From there, it’s a short journey on the ferry to Rabbit Island, where one of the most unique welcome parties awaited us.
– The rabbits of Okunoshima –
When it comes to the subject of how the rabbits of Rabbit Island, or Okunoshima if you want to go by the island’s official name, got here, there are a few different theories. Some say that the rabbits were the test subjects for the island’s darker role of poisonous gas production during World War Two (more on this later) and were released once the operations had been shut down. Others say that a few rabbits were introduced by children on a school trip, and these rabbits went on to, well, breed like the little rabbits that they are, leading to the hundreds of bunnies that now live on this tiny island. Yet another explanation is that rabbits were released here once it was decided to turn the island into a park, moving away from its former negative reputation.
Regardless of how they got here, these were the first figures we spotted when our ferry approached Okunoshima. Thanks to the large number of tourists coming here to feed them, the rabbits have taken to waiting for the each ferryload of potential feeders.
Okunoshima’s rabbits are not scared of humans at all, and will approach anyone holding out rabbit pellets. One chap was extremely well prepared, bringing along a massive bulk pack of rabbit feed, which ensured that he had a crowd of the long-eared creatures around him at any given time.
Despite being fed at regular intervals, the rabbits act like they’re starving, resulting in them running after people or even climbing onto them in order to beat out the competition to get to the pellets first. Even the babies have learned that humans = food, and there were some youngsters who would be the first to venture over to us.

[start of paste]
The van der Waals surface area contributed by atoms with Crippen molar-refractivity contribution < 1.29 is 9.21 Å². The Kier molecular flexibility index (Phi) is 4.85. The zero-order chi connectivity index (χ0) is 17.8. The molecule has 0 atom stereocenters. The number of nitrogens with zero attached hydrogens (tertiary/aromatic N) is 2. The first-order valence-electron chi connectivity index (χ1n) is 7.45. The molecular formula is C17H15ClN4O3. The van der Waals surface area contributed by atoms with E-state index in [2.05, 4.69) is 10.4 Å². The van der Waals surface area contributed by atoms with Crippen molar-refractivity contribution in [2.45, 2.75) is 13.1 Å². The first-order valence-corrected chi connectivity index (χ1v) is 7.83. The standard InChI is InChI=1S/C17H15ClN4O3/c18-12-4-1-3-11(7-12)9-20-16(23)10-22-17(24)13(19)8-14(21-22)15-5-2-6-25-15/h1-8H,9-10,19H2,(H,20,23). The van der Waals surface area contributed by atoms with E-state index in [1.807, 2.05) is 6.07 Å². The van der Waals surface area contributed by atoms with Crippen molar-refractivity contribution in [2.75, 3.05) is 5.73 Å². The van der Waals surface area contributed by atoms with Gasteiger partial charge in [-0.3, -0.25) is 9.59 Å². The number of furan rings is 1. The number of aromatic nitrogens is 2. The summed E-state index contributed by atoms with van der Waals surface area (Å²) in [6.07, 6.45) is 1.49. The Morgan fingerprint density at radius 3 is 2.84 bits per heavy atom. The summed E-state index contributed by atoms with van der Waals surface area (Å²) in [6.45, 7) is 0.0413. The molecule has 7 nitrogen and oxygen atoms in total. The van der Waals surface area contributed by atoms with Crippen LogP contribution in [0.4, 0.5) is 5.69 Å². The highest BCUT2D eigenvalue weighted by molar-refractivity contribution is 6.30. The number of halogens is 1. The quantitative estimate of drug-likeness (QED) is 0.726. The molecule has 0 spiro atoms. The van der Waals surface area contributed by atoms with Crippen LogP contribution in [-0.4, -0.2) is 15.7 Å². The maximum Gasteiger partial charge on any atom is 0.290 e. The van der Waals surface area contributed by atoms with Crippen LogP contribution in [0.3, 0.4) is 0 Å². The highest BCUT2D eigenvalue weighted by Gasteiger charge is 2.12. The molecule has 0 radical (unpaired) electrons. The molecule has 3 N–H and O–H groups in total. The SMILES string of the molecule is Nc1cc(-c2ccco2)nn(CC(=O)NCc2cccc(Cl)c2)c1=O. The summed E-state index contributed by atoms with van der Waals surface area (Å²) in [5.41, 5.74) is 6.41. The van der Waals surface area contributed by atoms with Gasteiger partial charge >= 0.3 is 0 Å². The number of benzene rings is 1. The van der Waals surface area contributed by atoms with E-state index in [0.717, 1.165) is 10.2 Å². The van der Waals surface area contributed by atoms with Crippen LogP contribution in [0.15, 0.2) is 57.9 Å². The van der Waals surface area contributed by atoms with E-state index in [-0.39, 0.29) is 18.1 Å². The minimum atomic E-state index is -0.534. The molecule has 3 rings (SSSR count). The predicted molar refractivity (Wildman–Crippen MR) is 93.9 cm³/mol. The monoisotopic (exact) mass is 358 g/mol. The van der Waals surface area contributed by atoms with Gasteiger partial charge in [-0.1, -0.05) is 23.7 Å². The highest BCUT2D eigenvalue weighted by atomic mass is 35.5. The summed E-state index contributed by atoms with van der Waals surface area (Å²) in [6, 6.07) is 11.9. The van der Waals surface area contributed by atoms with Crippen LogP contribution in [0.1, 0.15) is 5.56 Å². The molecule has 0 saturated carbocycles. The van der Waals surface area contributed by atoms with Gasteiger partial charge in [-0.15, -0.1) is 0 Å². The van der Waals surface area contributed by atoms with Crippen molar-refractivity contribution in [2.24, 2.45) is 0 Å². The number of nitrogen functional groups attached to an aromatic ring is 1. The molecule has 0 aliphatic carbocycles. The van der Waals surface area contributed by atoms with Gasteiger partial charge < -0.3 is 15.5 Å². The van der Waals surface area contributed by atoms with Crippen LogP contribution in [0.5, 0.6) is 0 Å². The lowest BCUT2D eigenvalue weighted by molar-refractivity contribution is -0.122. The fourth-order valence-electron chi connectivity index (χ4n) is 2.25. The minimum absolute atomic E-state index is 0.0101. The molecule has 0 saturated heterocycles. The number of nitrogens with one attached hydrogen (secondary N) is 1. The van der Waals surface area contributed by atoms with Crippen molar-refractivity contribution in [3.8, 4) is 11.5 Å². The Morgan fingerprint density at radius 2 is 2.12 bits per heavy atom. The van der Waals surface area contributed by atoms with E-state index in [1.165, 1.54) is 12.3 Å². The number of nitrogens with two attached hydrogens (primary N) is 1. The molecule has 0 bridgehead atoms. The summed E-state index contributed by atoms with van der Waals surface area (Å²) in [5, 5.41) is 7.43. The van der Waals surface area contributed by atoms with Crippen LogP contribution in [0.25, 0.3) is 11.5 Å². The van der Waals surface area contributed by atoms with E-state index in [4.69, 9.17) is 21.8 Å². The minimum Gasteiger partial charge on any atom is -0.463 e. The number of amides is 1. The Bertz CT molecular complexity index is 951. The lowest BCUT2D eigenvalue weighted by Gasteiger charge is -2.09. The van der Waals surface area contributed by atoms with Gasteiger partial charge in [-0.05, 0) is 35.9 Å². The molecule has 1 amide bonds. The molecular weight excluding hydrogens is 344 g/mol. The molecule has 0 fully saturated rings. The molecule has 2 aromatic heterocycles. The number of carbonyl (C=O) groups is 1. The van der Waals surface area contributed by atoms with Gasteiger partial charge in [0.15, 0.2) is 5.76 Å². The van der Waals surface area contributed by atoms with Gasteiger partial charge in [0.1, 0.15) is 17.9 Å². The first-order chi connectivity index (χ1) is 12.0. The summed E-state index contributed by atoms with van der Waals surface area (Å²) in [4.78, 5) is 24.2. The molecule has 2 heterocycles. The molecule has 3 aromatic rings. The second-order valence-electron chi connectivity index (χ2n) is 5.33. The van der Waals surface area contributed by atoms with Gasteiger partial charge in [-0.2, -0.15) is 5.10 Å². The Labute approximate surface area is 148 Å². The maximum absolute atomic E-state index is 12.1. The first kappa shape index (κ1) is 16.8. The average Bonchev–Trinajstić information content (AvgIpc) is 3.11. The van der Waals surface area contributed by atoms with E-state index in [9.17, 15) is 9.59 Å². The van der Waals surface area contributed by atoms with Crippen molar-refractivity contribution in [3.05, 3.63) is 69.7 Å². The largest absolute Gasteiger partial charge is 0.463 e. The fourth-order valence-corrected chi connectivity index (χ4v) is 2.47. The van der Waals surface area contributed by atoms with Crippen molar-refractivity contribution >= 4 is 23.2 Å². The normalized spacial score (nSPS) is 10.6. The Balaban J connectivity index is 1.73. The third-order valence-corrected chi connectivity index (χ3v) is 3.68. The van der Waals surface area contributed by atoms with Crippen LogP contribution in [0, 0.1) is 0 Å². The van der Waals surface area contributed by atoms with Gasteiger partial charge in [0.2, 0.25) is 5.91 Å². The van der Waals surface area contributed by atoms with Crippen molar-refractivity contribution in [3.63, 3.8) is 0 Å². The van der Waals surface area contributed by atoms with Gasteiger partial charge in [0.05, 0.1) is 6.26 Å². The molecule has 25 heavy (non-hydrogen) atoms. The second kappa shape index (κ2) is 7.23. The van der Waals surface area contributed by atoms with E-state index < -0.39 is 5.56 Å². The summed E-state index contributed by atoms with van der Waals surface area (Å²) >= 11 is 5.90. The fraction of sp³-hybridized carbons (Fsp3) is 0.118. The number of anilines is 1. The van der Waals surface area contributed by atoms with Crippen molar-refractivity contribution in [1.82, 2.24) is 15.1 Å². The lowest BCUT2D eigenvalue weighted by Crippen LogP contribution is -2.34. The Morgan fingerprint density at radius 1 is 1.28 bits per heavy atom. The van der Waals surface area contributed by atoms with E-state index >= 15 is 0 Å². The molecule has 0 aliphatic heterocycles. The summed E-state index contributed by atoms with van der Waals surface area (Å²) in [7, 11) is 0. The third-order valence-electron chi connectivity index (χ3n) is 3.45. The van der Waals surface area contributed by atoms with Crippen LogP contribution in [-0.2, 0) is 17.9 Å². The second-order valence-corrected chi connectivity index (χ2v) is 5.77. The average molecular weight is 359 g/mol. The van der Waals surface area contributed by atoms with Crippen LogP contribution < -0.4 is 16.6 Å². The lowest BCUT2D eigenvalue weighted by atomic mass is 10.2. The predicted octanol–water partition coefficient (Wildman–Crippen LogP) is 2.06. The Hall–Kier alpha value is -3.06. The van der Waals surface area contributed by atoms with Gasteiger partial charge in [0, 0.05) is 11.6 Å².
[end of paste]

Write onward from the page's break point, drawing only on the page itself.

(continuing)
We didn’t want to linger at the arrival area too long, though, as rabbits can be found all over the island and the ferry landing can get a little crowded at times. Instead, there’s a roadway that leads into the centre of the island, and the views are pretty spectacular along the way. Gorgeous panoramas aside, this was also where we found the friendliest rabbits of all, as evidenced by the following images.
Getting smothered by a blanket of rabbits may not be everyone’s idea of fun (especially when the rabbits seem to think that everything, including earrings, could be food) but I don’t think I’ve giggled so much since I was a child. I remember lying on the ground and realising how surreal it all was: I was 30, I was on a Japanese island and there were about ten bunnies sitting on me at any given time.
Even though I could easily write about Okunoshima’s cute inhabitants for the rest of this post, there are other things to see on the island beyond its sizeable rabbit population.
– Other things to do on Rabbit Island –
Okunoshima may be small, but there are plenty of things to do to keep you occupied while on the island. If you’re short on time, there’s a bus that picks up ferry passengers and takes them to the island’s only hotel, where you can also find a restaurant, a souvenir shop and drinks vending machines. This is also a good starting point for your island explorations.
Visit the Poison Gas Museum
It may not be a particularly cheery idea to visit a museum focusing on chemical warfare, but this small museum tells the story of Okunoshima’s role during World War Two. Before the island became a tourist hotspot thanks to its rabbits, a top-secret project was being carried out on Okunoshima. Considered ideally secluded from the mainland, it was decided that the island would be used for the production of poisonous gas, such as mustard gas and tear gas.
Since Japan had signed the Geneva Protocol in 1925, which banned all signatories from the use of chemical warfare, the government went to great lengths to keep its operations on Okunoshima secret, even removing the island from official maps of the country. The real tragedy here was what happened to the people who worked in the Okunoshima gas factories. Since they were not told what they were making, the after-effects could be gruesome, with many former employees experiencing respiratory illnesses and skin conditions.